Changes coming to State Pension

Pat Hutchinson MBE.

Pat Hutchinson MBE.

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Q: I am woman aged 58 and I have heard there are changes coming into forces in April with regard to State retirement pension, is this correct?

A. The new State Pension system will be introduced in Northern Ireland on April 6, 2016.

The earliest you can claim new State Pension is when you reach State Pension age. You will be eligible to claim new State Pension if you’re:

n a man born on or after April 6, 1951

n a woman born on or after April 6, 1953

Your new State Pension is based on your National Insurance record.

National Insurance contributions or credits on your National Insurance record before April 6, 2016 will count towards your new State Pension.

Qualifying years

You will need 35 qualifying years on your National Insurance record to get a full new State Pension. You will need at least 10 qualifying years to get some new State Pension.

In a qualifying year, you have a National Insurance record if:

n you worked and paid National Insurance contributions

n you received National Insurance credits due to unemployment, sickness or as a parent or carer

n you paid voluntary National Insurance contributions

How much you can get

The full amount of new State Pension will be £155.65 a week.

Under the new system, from April 2016, the actual amount will depend on your National Insurance record. You could receive a higher or lower amount.

If you have made National Insurance contributions or received credits prior to 6 April 2016 and will reach State Pension age on or after April 6, 2016, 35 qualifying years may not give you the full amount of new State Pension.

To obtain a Statement of your National Insurance record and see examples of how new State Pension is calculated go to:

Check your National Insurance record - GOV.UK website

New State pension - how it’s calculated - GOV.UK website

Valuing your National Insurance record before 6 April 2016

Your National Insurance record before April 6, 2016 is used to calculate your ‘starting amount’ of new State Pension.

Your starting amount will be the highest of either:

n the amount you would get under the current State Pension rules (which includes basic State Pension and additional State Pension)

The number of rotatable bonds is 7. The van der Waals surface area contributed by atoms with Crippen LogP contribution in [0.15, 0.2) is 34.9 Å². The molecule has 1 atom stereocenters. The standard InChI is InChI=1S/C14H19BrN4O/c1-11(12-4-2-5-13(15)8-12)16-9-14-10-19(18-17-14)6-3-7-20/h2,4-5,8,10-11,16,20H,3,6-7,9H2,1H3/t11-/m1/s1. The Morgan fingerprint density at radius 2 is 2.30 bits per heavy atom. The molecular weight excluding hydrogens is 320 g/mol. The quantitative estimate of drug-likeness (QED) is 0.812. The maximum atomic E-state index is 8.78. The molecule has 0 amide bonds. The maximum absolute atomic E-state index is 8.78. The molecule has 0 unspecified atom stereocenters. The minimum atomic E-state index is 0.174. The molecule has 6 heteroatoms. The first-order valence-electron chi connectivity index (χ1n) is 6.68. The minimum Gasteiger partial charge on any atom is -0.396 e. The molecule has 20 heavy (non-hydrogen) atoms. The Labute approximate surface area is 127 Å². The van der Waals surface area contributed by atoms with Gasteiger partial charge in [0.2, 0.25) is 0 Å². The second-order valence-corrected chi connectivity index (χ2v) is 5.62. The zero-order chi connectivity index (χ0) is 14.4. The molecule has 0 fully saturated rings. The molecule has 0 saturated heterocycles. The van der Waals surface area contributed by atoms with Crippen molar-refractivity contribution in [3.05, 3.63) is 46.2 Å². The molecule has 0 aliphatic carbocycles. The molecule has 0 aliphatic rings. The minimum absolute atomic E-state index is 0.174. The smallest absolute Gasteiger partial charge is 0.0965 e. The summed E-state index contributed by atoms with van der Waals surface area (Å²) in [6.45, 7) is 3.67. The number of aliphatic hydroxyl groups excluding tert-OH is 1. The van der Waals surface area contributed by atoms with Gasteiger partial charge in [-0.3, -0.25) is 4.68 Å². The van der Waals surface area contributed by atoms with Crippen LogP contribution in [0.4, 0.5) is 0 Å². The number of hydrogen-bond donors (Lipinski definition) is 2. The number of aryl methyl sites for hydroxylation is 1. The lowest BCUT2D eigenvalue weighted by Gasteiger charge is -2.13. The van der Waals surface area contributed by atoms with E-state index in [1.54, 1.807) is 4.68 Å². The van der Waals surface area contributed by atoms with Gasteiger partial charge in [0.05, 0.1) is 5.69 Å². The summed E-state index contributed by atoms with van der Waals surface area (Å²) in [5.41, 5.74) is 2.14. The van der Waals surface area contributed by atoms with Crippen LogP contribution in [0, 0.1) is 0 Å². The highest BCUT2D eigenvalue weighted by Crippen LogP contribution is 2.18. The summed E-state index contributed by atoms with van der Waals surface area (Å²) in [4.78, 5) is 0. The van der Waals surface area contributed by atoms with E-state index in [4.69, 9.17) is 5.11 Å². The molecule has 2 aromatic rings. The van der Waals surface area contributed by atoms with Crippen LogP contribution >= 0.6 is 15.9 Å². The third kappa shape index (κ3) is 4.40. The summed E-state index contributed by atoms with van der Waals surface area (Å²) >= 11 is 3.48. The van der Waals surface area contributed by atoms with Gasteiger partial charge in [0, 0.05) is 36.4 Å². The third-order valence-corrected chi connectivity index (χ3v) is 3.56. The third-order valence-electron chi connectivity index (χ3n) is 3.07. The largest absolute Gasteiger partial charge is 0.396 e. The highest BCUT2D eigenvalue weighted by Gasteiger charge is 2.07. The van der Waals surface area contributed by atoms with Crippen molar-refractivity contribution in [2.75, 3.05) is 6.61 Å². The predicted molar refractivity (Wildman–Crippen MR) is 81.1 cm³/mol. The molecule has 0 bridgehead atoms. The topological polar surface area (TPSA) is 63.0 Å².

nthe amount you would get if the new State Pension had been in place at the start of your working life

Some money will be taken away from your starting amount if you were contracted out of the additional State Pension.

A person is contracted out of the additional State Pension if they are a member of a workplace pension scheme that provides salary-related benefits in place of the additional State Pension. Both the employee and their employer pay lower rate National Insurance contributions for the time they are contracted out.

As a result, people who have been contracted out may have little or no additional State Pension as they are building up a workplace or personal pension instead.

Starting with less than the full new State Pension

From April 6, 2016, you may be able to get more State Pension by adding qualifying years to your National Insurance record. You can add qualifying years until you reach the full new State Pension amount or reach State Pension age - whichever is first.

Each qualifying year on your National Insurance record after April 5, 2016 will add about £4.45 a week (which is £155.65 divided by 35) to your new State Pension.

Starting with more than the full new State Pension

If you start with more than the full new State Pension, the difference between your starting amount and the full new State Pension is called your ‘protected payment’.

Your protected payment is paid on top of your new State Pension and increases each year in line with inflation.

Get free, confidential and independent advice from your nearest Citizens Advice at www.citizensadvice.co.uk or for further information go to www.citizensadvice.org.uk/nireland